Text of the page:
I think T.E. Lawrence, better known to most of us as Lawrence of Arabia, summed it up best when he was quoted on his views of the Syrian Crusader Castle Krak des Chevaliers:
“Perhaps the best preserved and most wholly admirable castle in the world…”
While a lot of the places I visited in Syria were randomly found and discovered as I worked my way through the country, Krak des Chevaliers (or Crac des Chevaliers depending on what guide book you’re reading) was a sight I had planned to see well before actually arriving in the country.
Situated about 40km from the Syrian hub town of Homs, I was able to get to Krak des Chevaliers in a mini-van as part of a short, one-day tour that I organised through the guesthouse I was staying at in the town of Hama which, is a little further North from the Castle’s site than Homs is.
The tour I found myself on made a few stops before we got to Krak des Chevaliers, the first being Musiyaf Castle. The castle at Musiyak is quite impressive and definitely has a lot to offer its visitors in regards to exploration value but I chose to hold off on getting to into this one as I didn’t want it to take away from the main event that I knew I would be seeing later in the day.
After checking out the sights and having some memorable interactions with the locals at Musiyaf, the group I was with made its way to the Greek Orthodox Monastery of St. John’s in “The Valley of the Christians” at Meshtaye.
To me, St John’s Monastery highlights how diverse the fabric of Syria’s culture and society is. Despite the majority of Syrians belonging to the Muslim faith, 27 of the 32 villages in this area are Christian, while for others belong to the Alwai sect and one other is Sunni Muslim. The Monastery is a well-maintained area that houses some impressive manuscripts and artefacts that highlight the history and influence of the Greek Orthodox Church in the region.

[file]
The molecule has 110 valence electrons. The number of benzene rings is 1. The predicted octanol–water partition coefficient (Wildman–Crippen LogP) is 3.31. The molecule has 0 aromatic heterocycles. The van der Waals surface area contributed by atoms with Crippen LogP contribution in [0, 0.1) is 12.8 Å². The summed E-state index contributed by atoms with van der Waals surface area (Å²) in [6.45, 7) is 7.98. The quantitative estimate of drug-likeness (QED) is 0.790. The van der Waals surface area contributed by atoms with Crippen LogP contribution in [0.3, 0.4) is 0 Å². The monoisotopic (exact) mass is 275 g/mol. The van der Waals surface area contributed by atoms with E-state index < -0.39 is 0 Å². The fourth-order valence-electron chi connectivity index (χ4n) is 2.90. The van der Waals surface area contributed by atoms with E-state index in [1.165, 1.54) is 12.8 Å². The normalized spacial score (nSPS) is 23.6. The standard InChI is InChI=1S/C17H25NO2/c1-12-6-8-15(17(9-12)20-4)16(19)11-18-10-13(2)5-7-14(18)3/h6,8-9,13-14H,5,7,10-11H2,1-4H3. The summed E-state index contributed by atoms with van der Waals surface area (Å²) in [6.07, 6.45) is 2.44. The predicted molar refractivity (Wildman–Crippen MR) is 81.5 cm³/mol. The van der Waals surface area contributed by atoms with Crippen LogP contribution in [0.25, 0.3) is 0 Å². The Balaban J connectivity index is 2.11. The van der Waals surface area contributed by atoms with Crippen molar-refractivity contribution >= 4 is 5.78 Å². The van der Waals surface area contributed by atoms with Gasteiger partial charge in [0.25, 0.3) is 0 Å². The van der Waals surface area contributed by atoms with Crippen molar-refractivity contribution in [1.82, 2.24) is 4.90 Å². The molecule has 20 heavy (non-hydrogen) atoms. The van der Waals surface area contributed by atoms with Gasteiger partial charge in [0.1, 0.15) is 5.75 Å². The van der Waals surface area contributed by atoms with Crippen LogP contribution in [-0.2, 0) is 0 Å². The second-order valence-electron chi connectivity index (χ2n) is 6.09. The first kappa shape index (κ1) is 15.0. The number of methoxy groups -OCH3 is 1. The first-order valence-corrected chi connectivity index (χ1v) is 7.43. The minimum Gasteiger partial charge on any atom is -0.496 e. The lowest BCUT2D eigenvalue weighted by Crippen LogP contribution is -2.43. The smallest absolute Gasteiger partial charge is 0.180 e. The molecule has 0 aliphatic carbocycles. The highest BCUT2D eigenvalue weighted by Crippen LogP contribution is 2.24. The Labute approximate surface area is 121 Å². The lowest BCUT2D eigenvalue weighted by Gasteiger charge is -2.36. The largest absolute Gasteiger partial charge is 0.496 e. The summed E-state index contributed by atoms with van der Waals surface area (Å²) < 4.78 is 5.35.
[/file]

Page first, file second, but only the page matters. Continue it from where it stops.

Little did I know, the monastery sits right below Krak des Chevaliers. With the midday sun behind it, the silhouette of the main attraction had me picking my jaw up off the floor of the mini-van.
Krak des Chevaliers was built over a site originally inhabited by Kurds. The construction of the fortifications that have made it famous today began in 1142 under the guide of its primary masters, the Knights of St John. These knights ruled the surrounding lands of Krak des Chevaliers up until 1271 when they were eventually defeated and sent packing by the Muslim armies led by Malmuk Saltan Baybars.
Despite its age and enduring periods where it was inhabited by occupants who caused various areas of the castle to become substantially damaged, Krak des Chevalier is in remarkably good condition. I spent hours walking, climbing and just simply sitting and taking the grand scale of this structure, and let’s not play around here – my boyhood obsessions with knights, dragons and castles where jumping out from the inner depths of my memory at every chance they had.
The weather could not have been more perfect than it was on the day I visited this incredible piece of medieval history, again making the list of things that was making me fall in love with this rugged country just that little bit longer.
While seeing the current events in Syria unfold on the news, one thing that I constantly worry about is that the country’s historic sites might fall victim to the destructive actions resulting from the conflicts that are occurring there. The citadel at Hama is non-existent these days after the unsuccessful uprising against Bashar al-Assad’s father, Hafez, in 1982.
Krak des Chevaliers has seen its fair share of battles and sieges in its long past, I hope it can come through this current one unscathed as well.
Did you already know about Krak des Chevaliers? What are some impressive sites you’ve been to that dont get too much international exposure?